Tuesday, September 22, 2015

My First Visit to Planned Parenthood

I was 17. I did not consider myself a sexual being. The sex-ed class at my high school was mainly a vocabulary lesson. And I had no idea what an erector set had to do with babies. And whatever sex was, we weren’t supposed to do because it would cause babies. And babies would ruin our lives.

I’d had trouble getting a tampon in and I didn’t believe my then boyfriend (now husband for the past 48 years) when he explained what he wanted to do.  Biology took over.  I called Planned Parenthood the next day.  I figured they would be nicer and less expensive than a doctor.  I wasn’t even making minimum wage, and my take-home was $34 a week.  My rent was $40 a month including utilities. I also had payments on my motorbike. And regular expenses like food and books.

Planned Parenthood gave me an appointment for a week later, at 9 AM on Saturday.  When I showed up, they ordered me to change into a paper costume and sit in the waiting room.  I did so, along with about 20 other women, also wearing scratchy paper costumes, that tended to flap loose in embarrassing ways..

We had to sit through a class on how many sperms are in a typical ejaculation, and we passed around a plastic breast with a lump in it, so we’d know what cancer felt like. Then we got called back one at a time for an interview. 

My interviewer kept asking me if I could pay for it.  I was terrified of being denied birth control, so I said yes. Over and over.  She said the bill would be about $60 including a one-month supply of pills.  That was nearly my entire savings, but I kept saying yes.  Later, one of the other women told me if I’d said, no, they’d have given me a discount.  But I didn’t know that. 

After over 2 hours of sitting around, my paper costume was getting tears in it.  I was feeling totally embarrassed.  Supposedly I _knew_ better than to be in this situation. After all, I’d taken Sex Ed. (Later, my city ranked highest in STDs in the entire state – which probably is a comment on the quality of the sex ed program.) My mother would be furious if she knew I was here. And I might be pregnant.  Abortions were  illegal. And in my mind, pregnancy was not a good reason to get married. My mind kept going in loops about what if, and how scary!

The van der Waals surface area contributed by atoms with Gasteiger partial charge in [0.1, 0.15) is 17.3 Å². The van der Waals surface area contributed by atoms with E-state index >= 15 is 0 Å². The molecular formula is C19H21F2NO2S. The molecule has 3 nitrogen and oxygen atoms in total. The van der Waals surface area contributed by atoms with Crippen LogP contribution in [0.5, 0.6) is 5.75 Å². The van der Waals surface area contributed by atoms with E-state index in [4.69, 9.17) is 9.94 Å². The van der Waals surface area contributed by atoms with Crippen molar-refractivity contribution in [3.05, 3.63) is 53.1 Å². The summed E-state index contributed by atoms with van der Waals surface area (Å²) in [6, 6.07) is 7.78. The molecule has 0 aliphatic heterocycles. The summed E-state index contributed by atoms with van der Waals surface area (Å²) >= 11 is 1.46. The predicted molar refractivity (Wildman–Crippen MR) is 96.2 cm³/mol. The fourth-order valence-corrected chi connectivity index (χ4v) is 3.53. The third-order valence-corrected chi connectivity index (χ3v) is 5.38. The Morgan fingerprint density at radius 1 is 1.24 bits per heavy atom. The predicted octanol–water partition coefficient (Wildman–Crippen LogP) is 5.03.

Finally, I was called back to see the doctor.  He saw my name on the form I’d filled out, so while I was lying there, legs in stirrups, and he was poking and prodding me, he asked if I was related to Richard (with my same last name) who lives in Chicago.  “Yes,” I said.  “He’s my uncle.  You aren’t going to tell him I was here, are you?” 

The doc just kept going on and on about how he and my uncle were such good friends, and they’d gone to school together. Finally, he promised not to tell my uncle. Then he wrote a prescription for birth control pills, but told me not to start taking them until after my next period.  He made I big deal about taking them at the same time every day, and never skipping a day.

Then he left.  I wiped the goo off my crotch, put my clothes back on, paid for the visit and the pills and knew I’d have to find an extra $16 every month to pay for more pills.  If I wasn’t pregnant.  If if if.. (Luckily, I wasn’t.)

And I wondered if a regular doctor might be cheaper, and take less time, and not make me sit around for hours in a paper costume, and didn’t know my uncle.  But then, I didn’t know what kind of regular doctor prescribed birth control pills, and if they’d even see a 17-year-old. And if they did, would they repeat the Sex Ed lecture about how bad I was being? Planned Parenthood seemed like my only option.  I wanted to rename them Planned Unparenthood. And I wanted to redesign the entire system so there wasn’t a 2 hour wait in a paper costume. And the doctors didn’t get to see the women’s names. And if they give a discount based on income, they should say so.

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